Your resume is your first elevator pitch that canvasses and presents you as the top candidate for the job. Make sure your resume is self-explanatory, job-specific, showcasing your skills backed by your accomplishments. Invest in the best resume type to represent you and use industry language to get hired.

If you’re ready to start your transition into industry, you can apply to book a free Transition Call with our founder Isaiah Hankel, PhD or one of our Transition Specialists. Apply to book a Transition Call here.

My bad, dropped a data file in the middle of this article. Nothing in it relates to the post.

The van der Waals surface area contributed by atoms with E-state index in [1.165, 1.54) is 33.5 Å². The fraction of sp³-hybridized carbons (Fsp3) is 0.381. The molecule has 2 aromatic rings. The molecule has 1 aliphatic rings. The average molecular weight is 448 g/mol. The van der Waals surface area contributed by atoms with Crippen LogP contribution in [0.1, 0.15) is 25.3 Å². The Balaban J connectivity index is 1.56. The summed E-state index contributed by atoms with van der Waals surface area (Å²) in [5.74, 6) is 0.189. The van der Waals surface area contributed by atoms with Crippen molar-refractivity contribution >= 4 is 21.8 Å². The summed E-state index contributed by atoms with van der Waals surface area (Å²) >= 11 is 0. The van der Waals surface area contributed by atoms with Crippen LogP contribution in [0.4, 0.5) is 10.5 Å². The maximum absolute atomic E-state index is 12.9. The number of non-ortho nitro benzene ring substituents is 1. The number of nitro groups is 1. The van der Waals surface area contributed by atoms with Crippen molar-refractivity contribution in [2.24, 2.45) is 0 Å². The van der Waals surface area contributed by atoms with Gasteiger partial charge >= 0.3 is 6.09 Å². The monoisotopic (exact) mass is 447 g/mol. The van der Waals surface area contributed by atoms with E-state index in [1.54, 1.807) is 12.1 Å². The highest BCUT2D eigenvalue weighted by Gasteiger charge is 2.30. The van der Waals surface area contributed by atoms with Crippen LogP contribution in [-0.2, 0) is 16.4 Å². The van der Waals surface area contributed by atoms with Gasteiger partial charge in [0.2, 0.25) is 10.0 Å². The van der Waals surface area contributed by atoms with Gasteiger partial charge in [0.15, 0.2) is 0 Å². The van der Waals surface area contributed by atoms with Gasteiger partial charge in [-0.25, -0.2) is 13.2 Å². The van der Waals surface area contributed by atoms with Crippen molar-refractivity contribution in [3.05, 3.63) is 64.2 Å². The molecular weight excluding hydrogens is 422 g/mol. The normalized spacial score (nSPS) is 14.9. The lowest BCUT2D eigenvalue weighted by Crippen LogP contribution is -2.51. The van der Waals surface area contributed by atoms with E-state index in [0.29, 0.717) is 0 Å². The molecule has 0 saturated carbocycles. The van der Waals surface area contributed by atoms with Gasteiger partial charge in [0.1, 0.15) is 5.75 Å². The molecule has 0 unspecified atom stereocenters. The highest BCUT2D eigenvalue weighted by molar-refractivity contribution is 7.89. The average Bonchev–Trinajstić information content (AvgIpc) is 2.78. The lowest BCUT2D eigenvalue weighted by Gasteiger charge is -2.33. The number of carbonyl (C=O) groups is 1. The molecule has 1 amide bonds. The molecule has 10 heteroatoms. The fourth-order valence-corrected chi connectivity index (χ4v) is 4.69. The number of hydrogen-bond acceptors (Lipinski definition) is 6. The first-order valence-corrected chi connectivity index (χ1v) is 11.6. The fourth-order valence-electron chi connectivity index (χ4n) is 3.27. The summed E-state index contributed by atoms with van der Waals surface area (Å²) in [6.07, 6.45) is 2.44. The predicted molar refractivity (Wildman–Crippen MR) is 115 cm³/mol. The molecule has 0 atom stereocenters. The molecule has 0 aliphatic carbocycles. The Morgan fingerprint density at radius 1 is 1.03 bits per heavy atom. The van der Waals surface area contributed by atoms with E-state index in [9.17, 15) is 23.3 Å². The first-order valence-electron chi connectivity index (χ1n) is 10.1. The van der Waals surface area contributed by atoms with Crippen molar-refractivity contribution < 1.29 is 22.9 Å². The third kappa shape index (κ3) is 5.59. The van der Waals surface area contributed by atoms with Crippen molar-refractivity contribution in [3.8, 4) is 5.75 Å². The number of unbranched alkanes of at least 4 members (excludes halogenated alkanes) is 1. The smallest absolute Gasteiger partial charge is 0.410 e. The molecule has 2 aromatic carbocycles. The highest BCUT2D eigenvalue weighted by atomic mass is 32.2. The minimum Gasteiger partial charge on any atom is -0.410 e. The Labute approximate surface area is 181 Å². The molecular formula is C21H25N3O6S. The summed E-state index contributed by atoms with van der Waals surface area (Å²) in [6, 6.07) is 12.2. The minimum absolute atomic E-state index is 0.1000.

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ABOUT SARAH SMITH, PHD

Sarah Smith, PhD, holds a degree in Biochemistry. A tireless science consultant at large, her rigorous pursuit of pristine labwork is unflinching. Yet Sarah’s keenest passion--guiding emergent academics into the business world--stems from personal experience with the transitional struggles she would have no PhD face alone.

Sarah Smith, PhD